John Everson, Needles and Sins (Necro Publications, 2007)
You’ve read the reviews. You may have even already read Charlee Jacob’s intro. You don’t need me to tell you that Needles and Sins is a barnburner, the kind of book of horror shorts that will keep you up at night munching on chips and finishing just one more story the same way EverCrack had you finishing just one more quest. So what am I going to do different? Everyone else is focusing on the horror stories here. And they’re good, though I’m not quite sure some of them are all they’re cracked up to be (“Mutilation Street”, in particular, which Jacob singles out in her intro, strikes me as a gimmicky one-trick pony that could have been so much more than it is). I’m going to focus on the two non-horror stories here, which are, perhaps not coincidentally, the two stories that kick this book up from being good to being in the realm of Greg Gifune good and Vincent Sakowski good and Thomas Ligotti good and Richard-Christian-Matheson-when-he-wrote-“Red” good.
The first is “Spirits Having Flown”, and if I had to try and pigeonhole it into a genre, I’d call it an urban fantasy story, but that would be doing it a great disservice, in that it’s a fantasy that takes place in an urban (and distinctly grungy, which is an atmosphere at which Mr. Everson excels in creating) setting, but it has none of the hallmarks you’ve come to expect if you’ve read half a dozen novels tagged that way. No, this is more “urban fantasy” like Gifune writes, mythical creatures that intrude on the lives of us normal folks, but without the whole us normal folks finding out we’re half-faerie or whatever the hell. Specifically, in this case, “Spirits Having Flown” focuses on a pair of down-and-out drunks, one of whom has just shuffled off this mortal coil and is being mourned by his family—who didn’t know he still existed, or those few that did didn’t give a tinker’s—and his best friend/housemate, who absolutely did. I wish we’d gotten more about these two guys than we did, especially the narrator, whose tale of “how I got to this state” is as perfunctory as they come, but there’s no denying the emotional power this story packs.
The second, and one I haven’t seen mentioned in a single review (and why, for the love of ink?), is “You Never Got Used to the Needle,” the best piece in this book by a country mile, and the fourth installment in the five-story cycle that finishes the book, a loose collection that surrounds a down-and-out, increasingly-desperate circus endlessly touring the American heartland. At the end of “Birth and Death”, Talman, its protagonist, has skirted certain death by joining up with the circus as its tattooed man, looking for a better life than the one he left behind. “Every town was the same.”, the omniscient narrator tells us from Talman’s POV. “Every town had a tattoo parlor that blared its trade in neon screams and called to young and old to decorate the skeins of their lives in garish ink.” (–225) But Talman finds that Parkville, Illinois is not the same at all, and the tattoo artist who fills the space just above his heart unlocks gifts that Talman didn’t know he had (yep, you can call this one another urban fantasy, though it’s more in the current-definition vein), and tasks Talman with the choice of whether to use those powers to do good, do evil, or try to spend the rest of his life burying them. You’d think it would be an easy choice. But Talman, as damaged as he is, is not one to embrace the role of superhero lightly. I’ll admit it—I shed a few tears at the end of this one. It’s one of the best pieces of short fiction I’ve read in the last few years in any genre.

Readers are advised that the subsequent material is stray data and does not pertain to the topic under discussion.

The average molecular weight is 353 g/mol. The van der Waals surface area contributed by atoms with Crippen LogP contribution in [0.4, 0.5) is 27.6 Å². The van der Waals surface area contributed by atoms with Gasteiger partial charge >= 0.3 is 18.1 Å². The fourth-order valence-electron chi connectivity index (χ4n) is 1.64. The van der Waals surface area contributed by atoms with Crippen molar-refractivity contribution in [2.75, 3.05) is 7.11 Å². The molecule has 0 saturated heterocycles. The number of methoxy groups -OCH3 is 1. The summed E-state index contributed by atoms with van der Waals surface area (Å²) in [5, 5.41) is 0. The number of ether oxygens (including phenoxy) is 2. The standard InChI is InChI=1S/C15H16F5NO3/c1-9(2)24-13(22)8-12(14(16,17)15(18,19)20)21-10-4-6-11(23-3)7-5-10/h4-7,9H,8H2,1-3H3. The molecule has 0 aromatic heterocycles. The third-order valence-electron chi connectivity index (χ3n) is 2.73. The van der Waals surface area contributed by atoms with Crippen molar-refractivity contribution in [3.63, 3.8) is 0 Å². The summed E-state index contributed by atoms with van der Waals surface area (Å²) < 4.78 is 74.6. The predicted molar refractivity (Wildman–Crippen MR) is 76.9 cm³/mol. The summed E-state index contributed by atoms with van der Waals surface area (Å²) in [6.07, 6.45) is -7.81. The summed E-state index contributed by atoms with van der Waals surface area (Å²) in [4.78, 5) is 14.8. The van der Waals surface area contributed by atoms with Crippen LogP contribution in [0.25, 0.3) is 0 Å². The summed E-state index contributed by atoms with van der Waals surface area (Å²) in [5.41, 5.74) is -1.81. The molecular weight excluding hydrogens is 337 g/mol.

(And without trying to be spoily, this, as well as the other three stories that precede it in the cycle, sets up the grand-guignol finale in “Irrelephant in Anathzebra”, and while I know in my heart that my desire to fling the book against the wall halfway through this story, cover it in kerosene, and burn it means the damn thing was doing its job, it makes me hate John Everson not one whit less for being so effective, and I’ve spent the last four days adjusting the rating on this book between 2.5 and 4.5 stars because “Irrelephant in Anathzebra” pisses me off so much. Which was, of course, exactly the reaction Mr. Everson was looking for. There’s even an extra-nasty twist of the knife towards the end that will scrape bone if you have children.)
If Everson ever ends up turning out a book of shorts that all have the same attention to character development, pacing, and plot as “You Never Got Used to the Needle,” it will be one for the ages. Until then, Needles and Sins will do very nicely to tide you over. Most of it’s good. Some of it’s damn good. And some of it’s great. ****